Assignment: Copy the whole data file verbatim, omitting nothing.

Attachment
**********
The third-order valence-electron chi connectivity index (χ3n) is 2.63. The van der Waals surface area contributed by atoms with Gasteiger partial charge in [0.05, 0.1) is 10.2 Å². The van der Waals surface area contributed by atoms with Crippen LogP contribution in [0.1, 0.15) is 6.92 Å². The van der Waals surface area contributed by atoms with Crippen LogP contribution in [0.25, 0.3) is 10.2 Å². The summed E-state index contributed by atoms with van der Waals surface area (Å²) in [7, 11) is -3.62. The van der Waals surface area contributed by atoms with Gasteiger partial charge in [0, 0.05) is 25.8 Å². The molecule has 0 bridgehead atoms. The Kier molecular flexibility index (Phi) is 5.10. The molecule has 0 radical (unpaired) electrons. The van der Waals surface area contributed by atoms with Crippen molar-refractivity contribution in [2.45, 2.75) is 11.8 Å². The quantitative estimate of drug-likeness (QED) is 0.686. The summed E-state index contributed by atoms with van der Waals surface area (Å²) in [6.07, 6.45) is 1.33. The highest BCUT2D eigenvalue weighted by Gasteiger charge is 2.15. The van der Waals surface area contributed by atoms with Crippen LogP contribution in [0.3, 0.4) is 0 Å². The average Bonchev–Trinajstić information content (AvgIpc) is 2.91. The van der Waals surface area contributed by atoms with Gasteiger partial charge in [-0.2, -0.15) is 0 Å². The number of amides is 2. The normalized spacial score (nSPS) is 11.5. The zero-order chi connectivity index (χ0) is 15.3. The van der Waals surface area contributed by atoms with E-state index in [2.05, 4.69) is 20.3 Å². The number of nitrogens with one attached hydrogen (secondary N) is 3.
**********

The third-order valence-electron chi connectivity index (χ3n) is 2.63. The van der Waals surface area contributed by atoms with Gasteiger partial charge in [0.05, 0.1) is 10.2 Å². The van der Waals surface area contributed by atoms with Crippen LogP contribution in [0.1, 0.15) is 6.92 Å². The van der Waals surface area contributed by atoms with Crippen LogP contribution in [0.25, 0.3) is 10.2 Å². The summed E-state index contributed by atoms with van der Waals surface area (Å²) in [7, 11) is -3.62. The van der Waals surface area contributed by atoms with Gasteiger partial charge in [0, 0.05) is 25.8 Å². The molecule has 0 bridgehead atoms. The Kier molecular flexibility index (Phi) is 5.10. The molecule has 0 radical (unpaired) electrons. The van der Waals surface area contributed by atoms with Crippen molar-refractivity contribution in [2.45, 2.75) is 11.8 Å². The quantitative estimate of drug-likeness (QED) is 0.686. The summed E-state index contributed by atoms with van der Waals surface area (Å²) in [6.07, 6.45) is 1.33. The highest BCUT2D eigenvalue weighted by Gasteiger charge is 2.15. The van der Waals surface area contributed by atoms with Crippen LogP contribution in [0.3, 0.4) is 0 Å². The average Bonchev–Trinajstić information content (AvgIpc) is 2.91. The van der Waals surface area contributed by atoms with Gasteiger partial charge in [-0.2, -0.15) is 0 Å². The number of amides is 2. The normalized spacial score (nSPS) is 11.5. The zero-order chi connectivity index (χ0) is 15.3. The van der Waals surface area contributed by atoms with E-state index in [2.05, 4.69) is 20.3 Å². The number of nitrogens with one attached hydrogen (secondary N) is 3.